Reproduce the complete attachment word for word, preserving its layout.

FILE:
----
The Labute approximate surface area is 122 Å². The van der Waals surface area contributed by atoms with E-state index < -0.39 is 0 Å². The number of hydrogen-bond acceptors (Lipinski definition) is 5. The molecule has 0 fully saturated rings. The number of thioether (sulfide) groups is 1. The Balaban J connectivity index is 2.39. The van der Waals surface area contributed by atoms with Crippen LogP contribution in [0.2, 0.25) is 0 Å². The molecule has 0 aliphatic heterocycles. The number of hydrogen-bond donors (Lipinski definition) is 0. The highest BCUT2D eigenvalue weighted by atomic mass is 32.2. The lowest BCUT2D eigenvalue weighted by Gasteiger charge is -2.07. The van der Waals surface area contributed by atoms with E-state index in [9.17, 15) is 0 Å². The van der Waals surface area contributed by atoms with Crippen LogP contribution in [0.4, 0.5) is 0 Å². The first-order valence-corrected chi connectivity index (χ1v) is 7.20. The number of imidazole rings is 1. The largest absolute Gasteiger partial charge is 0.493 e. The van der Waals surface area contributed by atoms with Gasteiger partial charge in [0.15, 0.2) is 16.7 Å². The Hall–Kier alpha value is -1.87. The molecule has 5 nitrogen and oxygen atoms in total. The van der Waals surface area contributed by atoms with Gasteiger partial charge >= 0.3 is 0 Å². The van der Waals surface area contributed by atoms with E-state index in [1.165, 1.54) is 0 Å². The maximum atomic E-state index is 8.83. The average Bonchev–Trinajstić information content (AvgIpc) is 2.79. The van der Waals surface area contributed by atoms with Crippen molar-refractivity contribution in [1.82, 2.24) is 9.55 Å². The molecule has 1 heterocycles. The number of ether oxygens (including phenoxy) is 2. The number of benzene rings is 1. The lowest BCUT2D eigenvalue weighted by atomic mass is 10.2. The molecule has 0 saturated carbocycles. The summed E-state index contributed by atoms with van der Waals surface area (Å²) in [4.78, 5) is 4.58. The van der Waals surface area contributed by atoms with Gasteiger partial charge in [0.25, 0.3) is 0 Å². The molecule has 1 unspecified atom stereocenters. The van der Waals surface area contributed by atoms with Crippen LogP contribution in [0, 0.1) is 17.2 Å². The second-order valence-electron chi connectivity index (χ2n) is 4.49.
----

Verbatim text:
The Labute approximate surface area is 122 Å². The van der Waals surface area contributed by atoms with E-state index < -0.39 is 0 Å². The number of hydrogen-bond acceptors (Lipinski definition) is 5. The molecule has 0 fully saturated rings. The number of thioether (sulfide) groups is 1. The Balaban J connectivity index is 2.39. The van der Waals surface area contributed by atoms with Crippen LogP contribution in [0.2, 0.25) is 0 Å². The molecule has 0 aliphatic heterocycles. The number of hydrogen-bond donors (Lipinski definition) is 0. The highest BCUT2D eigenvalue weighted by atomic mass is 32.2. The lowest BCUT2D eigenvalue weighted by Gasteiger charge is -2.07. The van der Waals surface area contributed by atoms with E-state index in [9.17, 15) is 0 Å². The van der Waals surface area contributed by atoms with Crippen LogP contribution in [0.4, 0.5) is 0 Å². The first-order valence-corrected chi connectivity index (χ1v) is 7.20. The number of imidazole rings is 1. The largest absolute Gasteiger partial charge is 0.493 e. The van der Waals surface area contributed by atoms with Gasteiger partial charge in [0.15, 0.2) is 16.7 Å². The Hall–Kier alpha value is -1.87. The molecule has 5 nitrogen and oxygen atoms in total. The van der Waals surface area contributed by atoms with Gasteiger partial charge >= 0.3 is 0 Å². The van der Waals surface area contributed by atoms with E-state index in [1.165, 1.54) is 0 Å². The maximum atomic E-state index is 8.83. The average Bonchev–Trinajstić information content (AvgIpc) is 2.79. The van der Waals surface area contributed by atoms with Crippen molar-refractivity contribution in [1.82, 2.24) is 9.55 Å². The molecule has 1 heterocycles. The number of ether oxygens (including phenoxy) is 2. The number of benzene rings is 1. The lowest BCUT2D eigenvalue weighted by atomic mass is 10.2. The molecule has 0 saturated carbocycles. The summed E-state index contributed by atoms with van der Waals surface area (Å²) in [4.78, 5) is 4.58. The van der Waals surface area contributed by atoms with Gasteiger partial charge in [0.25, 0.3) is 0 Å². The molecule has 1 unspecified atom stereocenters. The van der Waals surface area contributed by atoms with Crippen LogP contribution in [0, 0.1) is 17.2 Å². The second-order valence-electron chi connectivity index (χ2n) is 4.49.